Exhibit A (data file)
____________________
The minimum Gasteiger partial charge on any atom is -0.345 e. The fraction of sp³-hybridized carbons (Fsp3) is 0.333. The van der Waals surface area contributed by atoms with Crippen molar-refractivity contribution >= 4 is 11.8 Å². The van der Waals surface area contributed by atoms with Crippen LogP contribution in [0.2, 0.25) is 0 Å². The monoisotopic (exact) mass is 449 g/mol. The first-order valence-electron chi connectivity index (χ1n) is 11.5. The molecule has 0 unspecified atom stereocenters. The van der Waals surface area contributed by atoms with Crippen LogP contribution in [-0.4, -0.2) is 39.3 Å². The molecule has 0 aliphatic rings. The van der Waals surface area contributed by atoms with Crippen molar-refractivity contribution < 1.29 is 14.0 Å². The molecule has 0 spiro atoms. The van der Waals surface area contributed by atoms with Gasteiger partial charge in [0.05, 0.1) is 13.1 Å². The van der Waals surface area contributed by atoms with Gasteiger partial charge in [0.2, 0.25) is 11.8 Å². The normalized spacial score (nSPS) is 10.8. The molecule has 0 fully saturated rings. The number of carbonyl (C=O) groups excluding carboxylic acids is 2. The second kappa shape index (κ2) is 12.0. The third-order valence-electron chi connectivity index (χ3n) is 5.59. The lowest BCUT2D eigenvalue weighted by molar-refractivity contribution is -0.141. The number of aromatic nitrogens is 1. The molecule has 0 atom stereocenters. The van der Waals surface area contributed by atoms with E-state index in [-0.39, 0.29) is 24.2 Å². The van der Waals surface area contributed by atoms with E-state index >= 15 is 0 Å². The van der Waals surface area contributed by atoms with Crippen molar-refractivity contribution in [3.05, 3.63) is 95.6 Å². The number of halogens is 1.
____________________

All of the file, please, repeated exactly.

The minimum Gasteiger partial charge on any atom is -0.345 e. The fraction of sp³-hybridized carbons (Fsp3) is 0.333. The van der Waals surface area contributed by atoms with Crippen molar-refractivity contribution >= 4 is 11.8 Å². The van der Waals surface area contributed by atoms with Crippen LogP contribution in [0.2, 0.25) is 0 Å². The monoisotopic (exact) mass is 449 g/mol. The first-order valence-electron chi connectivity index (χ1n) is 11.5. The molecule has 0 unspecified atom stereocenters. The van der Waals surface area contributed by atoms with Crippen LogP contribution in [-0.4, -0.2) is 39.3 Å². The molecule has 0 aliphatic rings. The van der Waals surface area contributed by atoms with Crippen molar-refractivity contribution < 1.29 is 14.0 Å². The molecule has 0 spiro atoms. The van der Waals surface area contributed by atoms with Gasteiger partial charge in [0.05, 0.1) is 13.1 Å². The van der Waals surface area contributed by atoms with Gasteiger partial charge in [0.2, 0.25) is 11.8 Å². The normalized spacial score (nSPS) is 10.8. The molecule has 0 fully saturated rings. The number of carbonyl (C=O) groups excluding carboxylic acids is 2. The second kappa shape index (κ2) is 12.0. The third-order valence-electron chi connectivity index (χ3n) is 5.59. The lowest BCUT2D eigenvalue weighted by molar-refractivity contribution is -0.141. The number of aromatic nitrogens is 1. The molecule has 0 atom stereocenters. The van der Waals surface area contributed by atoms with E-state index in [-0.39, 0.29) is 24.2 Å². The van der Waals surface area contributed by atoms with E-state index >= 15 is 0 Å². The van der Waals surface area contributed by atoms with Crippen molar-refractivity contribution in [3.05, 3.63) is 95.6 Å². The number of halogens is 1.